Okay, I know what you’re thinking: 67th century or not, Gifftan or not, this was still basically an Mpreg joke. And it was, at least initially, just like that one time Jack Harkness mentioned not wanting to be pregnant in Torchwood. But once it was clear that the team would stay on the Tsuranga and they get to know Yoss, his storyline developed like no other character’s, and he ended up being the most thematically interesting and emotional character. Somehow, his story manages to be relevant to the characters and the story, despite having intentional jokes surrounding it, like the baby’s eventual name, Avocado.

Yoss’s storyline balances the ridiculous and the genuine, making us question what we think is possible and offering the companions a unique situation to react to. What’s the real point of a sci-fi show like Doctor Who if not that? Once we get over the fact that Yoss’s situation is surreal, his scenes are emotional and explore what fatherhood could mean in such a limited amount of time. It’s only a 50-minute episode and Yoss and his baby were hardly the main or even secondary focus, and yet I feel like this is the most developed and well-done part of the episode. His journey from not wanting the baby to taking responsibility for it is as accelerated as his pregnancy, yes, but that doesn’t make it any less heartfelt.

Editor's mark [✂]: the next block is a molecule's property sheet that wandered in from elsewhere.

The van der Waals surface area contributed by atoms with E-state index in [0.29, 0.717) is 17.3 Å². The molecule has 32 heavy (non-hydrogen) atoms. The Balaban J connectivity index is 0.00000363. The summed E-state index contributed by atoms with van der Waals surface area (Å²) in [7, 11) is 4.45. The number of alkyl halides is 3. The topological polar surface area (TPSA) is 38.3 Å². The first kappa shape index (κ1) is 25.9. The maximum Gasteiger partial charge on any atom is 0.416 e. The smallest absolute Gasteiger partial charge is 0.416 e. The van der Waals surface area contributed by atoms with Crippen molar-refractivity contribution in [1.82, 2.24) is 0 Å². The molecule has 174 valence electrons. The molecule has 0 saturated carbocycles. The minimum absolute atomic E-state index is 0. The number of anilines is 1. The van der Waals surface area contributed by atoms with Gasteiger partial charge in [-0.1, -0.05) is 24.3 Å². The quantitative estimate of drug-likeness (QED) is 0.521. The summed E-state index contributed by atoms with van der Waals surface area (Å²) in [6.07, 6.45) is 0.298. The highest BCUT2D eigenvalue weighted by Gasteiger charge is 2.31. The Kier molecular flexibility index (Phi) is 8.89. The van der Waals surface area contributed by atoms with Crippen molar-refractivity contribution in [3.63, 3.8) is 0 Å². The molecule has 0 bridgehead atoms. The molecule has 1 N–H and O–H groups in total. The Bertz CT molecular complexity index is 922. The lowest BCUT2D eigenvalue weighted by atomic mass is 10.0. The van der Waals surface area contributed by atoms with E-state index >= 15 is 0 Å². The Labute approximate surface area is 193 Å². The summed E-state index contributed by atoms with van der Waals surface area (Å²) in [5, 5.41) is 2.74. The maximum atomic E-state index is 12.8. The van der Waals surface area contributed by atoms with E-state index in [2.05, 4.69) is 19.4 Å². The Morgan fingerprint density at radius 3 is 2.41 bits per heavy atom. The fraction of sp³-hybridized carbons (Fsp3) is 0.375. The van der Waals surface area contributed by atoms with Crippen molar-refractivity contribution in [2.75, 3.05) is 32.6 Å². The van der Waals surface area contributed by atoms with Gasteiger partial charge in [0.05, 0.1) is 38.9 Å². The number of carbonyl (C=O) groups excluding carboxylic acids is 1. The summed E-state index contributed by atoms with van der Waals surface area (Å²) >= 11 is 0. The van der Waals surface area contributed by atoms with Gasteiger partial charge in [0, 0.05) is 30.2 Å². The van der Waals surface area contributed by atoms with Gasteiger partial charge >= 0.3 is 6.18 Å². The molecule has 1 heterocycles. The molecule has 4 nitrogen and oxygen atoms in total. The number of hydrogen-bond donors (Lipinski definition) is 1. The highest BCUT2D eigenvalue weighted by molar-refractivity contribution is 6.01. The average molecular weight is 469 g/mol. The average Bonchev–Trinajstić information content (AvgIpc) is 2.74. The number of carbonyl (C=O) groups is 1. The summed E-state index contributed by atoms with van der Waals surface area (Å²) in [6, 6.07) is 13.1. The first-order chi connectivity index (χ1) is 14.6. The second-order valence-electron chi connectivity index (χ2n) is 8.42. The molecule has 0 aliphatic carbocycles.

I am keeping score for all of ya

Let’s talk about the real reason why I just said that the best part of the episode was a man giving birth on a spaceship, and that’s his interactions with the TARDIS crew. It’s mainly Graham and Ryan who get to be part of the story as Yoss’s doulas, and for Graham that means providing the lighter side with Call the Midwife. For Ryan it’s more serious and it’s part of him coming to terms with his own relationship with his father. The birth scene and Ryan encouraging Yoss not to give up on the baby ties into his earlier conversation with Yaz about his parents, as well as last episode’s letter. Yoss giving birth would have been the strongest part of the episode on its own but tying it to Ryan’s emotional journey made it even better.